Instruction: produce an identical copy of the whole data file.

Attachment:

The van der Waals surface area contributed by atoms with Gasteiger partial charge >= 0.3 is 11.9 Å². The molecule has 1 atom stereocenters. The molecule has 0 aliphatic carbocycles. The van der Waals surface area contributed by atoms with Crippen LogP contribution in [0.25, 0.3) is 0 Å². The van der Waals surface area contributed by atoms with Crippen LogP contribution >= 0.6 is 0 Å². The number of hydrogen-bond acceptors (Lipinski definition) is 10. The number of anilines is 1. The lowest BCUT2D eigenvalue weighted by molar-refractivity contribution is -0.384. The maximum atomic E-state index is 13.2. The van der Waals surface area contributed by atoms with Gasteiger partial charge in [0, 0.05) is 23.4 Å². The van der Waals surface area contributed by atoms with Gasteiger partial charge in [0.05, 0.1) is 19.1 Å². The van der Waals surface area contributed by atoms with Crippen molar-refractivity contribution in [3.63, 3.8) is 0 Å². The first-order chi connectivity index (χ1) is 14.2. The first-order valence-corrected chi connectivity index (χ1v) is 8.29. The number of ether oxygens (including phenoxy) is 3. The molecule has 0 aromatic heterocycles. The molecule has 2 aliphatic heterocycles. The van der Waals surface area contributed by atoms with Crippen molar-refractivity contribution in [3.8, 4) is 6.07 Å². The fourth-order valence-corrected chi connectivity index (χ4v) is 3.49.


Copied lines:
The van der Waals surface area contributed by atoms with Gasteiger partial charge >= 0.3 is 11.9 Å². The molecule has 1 atom stereocenters. The molecule has 0 aliphatic carbocycles. The van der Waals surface area contributed by atoms with Crippen LogP contribution in [0.25, 0.3) is 0 Å². The van der Waals surface area contributed by atoms with Crippen LogP contribution >= 0.6 is 0 Å². The number of hydrogen-bond acceptors (Lipinski definition) is 10. The number of anilines is 1. The lowest BCUT2D eigenvalue weighted by molar-refractivity contribution is -0.384. The maximum atomic E-state index is 13.2. The van der Waals surface area contributed by atoms with Gasteiger partial charge in [0, 0.05) is 23.4 Å². The van der Waals surface area contributed by atoms with Gasteiger partial charge in [0.05, 0.1) is 19.1 Å². The van der Waals surface area contributed by atoms with Crippen molar-refractivity contribution in [3.63, 3.8) is 0 Å². The first-order chi connectivity index (χ1) is 14.2. The first-order valence-corrected chi connectivity index (χ1v) is 8.29. The number of ether oxygens (including phenoxy) is 3. The molecule has 0 aromatic heterocycles. The molecule has 2 aliphatic heterocycles. The van der Waals surface area contributed by atoms with Crippen molar-refractivity contribution in [3.8, 4) is 6.07 Å². The fourth-order valence-corrected chi connectivity index (χ4v) is 3.49.